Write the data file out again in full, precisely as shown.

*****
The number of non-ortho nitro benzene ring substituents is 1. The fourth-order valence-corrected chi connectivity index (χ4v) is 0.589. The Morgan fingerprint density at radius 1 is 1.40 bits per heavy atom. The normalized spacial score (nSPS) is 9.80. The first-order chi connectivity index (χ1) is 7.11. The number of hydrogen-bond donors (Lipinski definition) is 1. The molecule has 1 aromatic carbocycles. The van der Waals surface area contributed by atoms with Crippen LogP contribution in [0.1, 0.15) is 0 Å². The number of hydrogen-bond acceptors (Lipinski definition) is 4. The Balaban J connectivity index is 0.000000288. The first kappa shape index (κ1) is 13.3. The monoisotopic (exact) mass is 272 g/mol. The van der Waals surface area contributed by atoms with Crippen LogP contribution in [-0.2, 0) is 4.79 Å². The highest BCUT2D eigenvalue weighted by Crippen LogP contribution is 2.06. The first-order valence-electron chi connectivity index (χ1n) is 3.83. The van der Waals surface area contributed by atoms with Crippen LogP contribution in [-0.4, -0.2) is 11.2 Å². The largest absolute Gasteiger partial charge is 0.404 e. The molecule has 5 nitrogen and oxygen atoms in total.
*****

The number of non-ortho nitro benzene ring substituents is 1. The fourth-order valence-corrected chi connectivity index (χ4v) is 0.589. The Morgan fingerprint density at radius 1 is 1.40 bits per heavy atom. The normalized spacial score (nSPS) is 9.80. The first-order chi connectivity index (χ1) is 7.11. The number of hydrogen-bond donors (Lipinski definition) is 1. The molecule has 1 aromatic carbocycles. The van der Waals surface area contributed by atoms with Crippen LogP contribution in [0.1, 0.15) is 0 Å². The number of hydrogen-bond acceptors (Lipinski definition) is 4. The Balaban J connectivity index is 0.000000288. The first kappa shape index (κ1) is 13.3. The monoisotopic (exact) mass is 272 g/mol. The van der Waals surface area contributed by atoms with Crippen LogP contribution in [-0.2, 0) is 4.79 Å². The highest BCUT2D eigenvalue weighted by Crippen LogP contribution is 2.06. The first-order valence-electron chi connectivity index (χ1n) is 3.83. The van der Waals surface area contributed by atoms with Crippen LogP contribution in [-0.4, -0.2) is 11.2 Å². The largest absolute Gasteiger partial charge is 0.404 e. The molecule has 5 nitrogen and oxygen atoms in total.